Introductory guide

Labour inspection and other compliance mechanisms in the domestic work sector

This publication aims to contribute to a better understanding of the challenges for compliance in the domestic work sector. It also identifies how countries have defined policies and practices to provide better services to domestic workers and their employers in the domain of working conditions, with a specific focus on labour inspection. The guide provides information in a user-friendly manner, aiming to assist member States to identify practical measures to address non-compliance issues and to better shape the action of relevant institutions, in particular labour inspectorates, to bring the laws protecting domestic workers into practice.

This guide focuses on the challenges that countries face in promoting compliance with labour legislation covering the domestic work sector. It intends to provide government agencies, including labour inspectorates and other institutions that enforce labour regulations, as well as social partners and, more generally, domestic workers and their employers, with an overview of:
■ the ILO framework on domestic workers’ rights;
■ current challenges to the effective application of national labour legislation covering domestic work;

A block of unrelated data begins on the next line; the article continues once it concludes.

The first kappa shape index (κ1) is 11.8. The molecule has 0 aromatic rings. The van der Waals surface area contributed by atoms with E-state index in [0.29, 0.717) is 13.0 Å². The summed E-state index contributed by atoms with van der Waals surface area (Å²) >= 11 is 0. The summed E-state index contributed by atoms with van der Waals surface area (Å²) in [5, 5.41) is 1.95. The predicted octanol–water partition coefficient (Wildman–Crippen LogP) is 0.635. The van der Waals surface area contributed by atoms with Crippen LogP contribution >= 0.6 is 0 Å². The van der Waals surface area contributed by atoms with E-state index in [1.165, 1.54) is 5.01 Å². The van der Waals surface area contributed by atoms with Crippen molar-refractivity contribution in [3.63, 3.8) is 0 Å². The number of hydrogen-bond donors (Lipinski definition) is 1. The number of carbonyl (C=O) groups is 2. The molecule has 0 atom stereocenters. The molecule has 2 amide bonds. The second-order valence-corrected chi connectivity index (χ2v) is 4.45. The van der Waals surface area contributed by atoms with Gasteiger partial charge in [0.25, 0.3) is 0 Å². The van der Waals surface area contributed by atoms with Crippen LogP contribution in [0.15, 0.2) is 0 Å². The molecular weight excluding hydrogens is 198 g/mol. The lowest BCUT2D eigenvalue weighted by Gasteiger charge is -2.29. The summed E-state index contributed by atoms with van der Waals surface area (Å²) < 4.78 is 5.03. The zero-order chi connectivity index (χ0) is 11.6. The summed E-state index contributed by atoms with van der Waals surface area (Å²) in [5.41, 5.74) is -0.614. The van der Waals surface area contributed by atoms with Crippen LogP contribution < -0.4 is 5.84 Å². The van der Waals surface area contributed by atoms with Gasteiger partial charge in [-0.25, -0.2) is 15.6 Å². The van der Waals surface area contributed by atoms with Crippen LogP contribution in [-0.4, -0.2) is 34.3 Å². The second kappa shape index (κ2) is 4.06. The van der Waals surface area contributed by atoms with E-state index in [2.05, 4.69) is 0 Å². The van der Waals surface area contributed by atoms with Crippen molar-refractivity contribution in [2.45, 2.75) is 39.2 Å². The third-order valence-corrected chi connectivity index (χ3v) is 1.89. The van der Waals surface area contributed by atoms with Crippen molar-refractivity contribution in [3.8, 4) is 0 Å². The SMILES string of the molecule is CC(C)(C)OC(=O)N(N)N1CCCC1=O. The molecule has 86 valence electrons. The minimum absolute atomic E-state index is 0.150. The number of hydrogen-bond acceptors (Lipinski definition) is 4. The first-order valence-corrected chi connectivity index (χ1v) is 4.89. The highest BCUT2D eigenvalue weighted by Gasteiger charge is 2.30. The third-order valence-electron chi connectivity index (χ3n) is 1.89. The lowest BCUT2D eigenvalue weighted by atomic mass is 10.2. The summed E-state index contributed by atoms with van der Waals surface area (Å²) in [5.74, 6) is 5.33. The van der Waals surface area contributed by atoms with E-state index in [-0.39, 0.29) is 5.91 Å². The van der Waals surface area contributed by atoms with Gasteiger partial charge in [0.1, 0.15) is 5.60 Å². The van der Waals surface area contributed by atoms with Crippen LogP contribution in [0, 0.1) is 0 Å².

■ enabling measures for compliance;
■ existing labour inspection systems and methods dealing with domestic work with a view to highlighting existing gaps and weaknesses, as well as good practices.

Where possible, the guide provides examples and suggestions for advocacy and awareness-raising, monitoring, and law enforcement initiatives that have been or could be implemented in different countries. Although special attention is paid to labour inspection systems as these are, by definition, the public service for protection of the rights of workers while engaged in work, other compliance mechanisms are mentioned to the extent that they apply to domestic workers and their employers.

The first part of the guide is devoted to the specificities of the sector, related challenges, and ways in which international labour standards and national legislation have addressed them. The second part introduces practices adopted by countries in an effort to enhance compliance in the domestic work sector.

Lastly, practical tools, such as guidelines for the development of labour inspection campaigns for the sector, a checklist for inspection visits, and examples of model labour contracts, are contained in the appendices.

The guide does not seek to be comprehensive on the subjects that it covers, but rather to briefly introduce the variety of challenges to compliance in the sector and the specific responses needed in order to address them.